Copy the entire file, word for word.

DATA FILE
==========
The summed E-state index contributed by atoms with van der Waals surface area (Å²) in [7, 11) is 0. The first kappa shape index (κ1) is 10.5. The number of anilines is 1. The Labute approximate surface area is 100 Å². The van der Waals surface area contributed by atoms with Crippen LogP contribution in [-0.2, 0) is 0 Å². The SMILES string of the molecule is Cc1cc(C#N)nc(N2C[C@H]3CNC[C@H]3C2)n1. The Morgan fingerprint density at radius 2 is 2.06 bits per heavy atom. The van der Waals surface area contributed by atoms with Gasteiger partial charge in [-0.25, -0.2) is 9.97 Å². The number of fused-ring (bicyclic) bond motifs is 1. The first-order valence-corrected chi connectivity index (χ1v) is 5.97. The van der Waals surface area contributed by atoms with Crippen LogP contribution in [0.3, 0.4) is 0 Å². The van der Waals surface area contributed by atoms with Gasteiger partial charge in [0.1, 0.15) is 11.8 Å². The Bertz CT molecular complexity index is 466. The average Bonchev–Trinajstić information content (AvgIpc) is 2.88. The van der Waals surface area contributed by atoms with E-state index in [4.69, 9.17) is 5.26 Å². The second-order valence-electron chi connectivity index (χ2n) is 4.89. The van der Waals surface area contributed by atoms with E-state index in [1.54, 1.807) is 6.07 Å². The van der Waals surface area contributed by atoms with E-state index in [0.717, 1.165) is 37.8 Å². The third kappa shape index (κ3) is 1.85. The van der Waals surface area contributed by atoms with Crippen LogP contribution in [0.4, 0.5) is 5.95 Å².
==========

The summed E-state index contributed by atoms with van der Waals surface area (Å²) in [7, 11) is 0. The first kappa shape index (κ1) is 10.5. The number of anilines is 1. The Labute approximate surface area is 100 Å². The van der Waals surface area contributed by atoms with Crippen LogP contribution in [-0.2, 0) is 0 Å². The SMILES string of the molecule is Cc1cc(C#N)nc(N2C[C@H]3CNC[C@H]3C2)n1. The Morgan fingerprint density at radius 2 is 2.06 bits per heavy atom. The van der Waals surface area contributed by atoms with Gasteiger partial charge in [-0.25, -0.2) is 9.97 Å². The number of fused-ring (bicyclic) bond motifs is 1. The first-order valence-corrected chi connectivity index (χ1v) is 5.97. The van der Waals surface area contributed by atoms with Crippen LogP contribution in [0.3, 0.4) is 0 Å². The van der Waals surface area contributed by atoms with Gasteiger partial charge in [0.1, 0.15) is 11.8 Å². The Bertz CT molecular complexity index is 466. The average Bonchev–Trinajstić information content (AvgIpc) is 2.88. The van der Waals surface area contributed by atoms with E-state index in [4.69, 9.17) is 5.26 Å². The second-order valence-electron chi connectivity index (χ2n) is 4.89. The van der Waals surface area contributed by atoms with E-state index in [1.54, 1.807) is 6.07 Å². The van der Waals surface area contributed by atoms with E-state index in [0.717, 1.165) is 37.8 Å². The third kappa shape index (κ3) is 1.85. The van der Waals surface area contributed by atoms with Crippen LogP contribution in [0.4, 0.5) is 5.95 Å².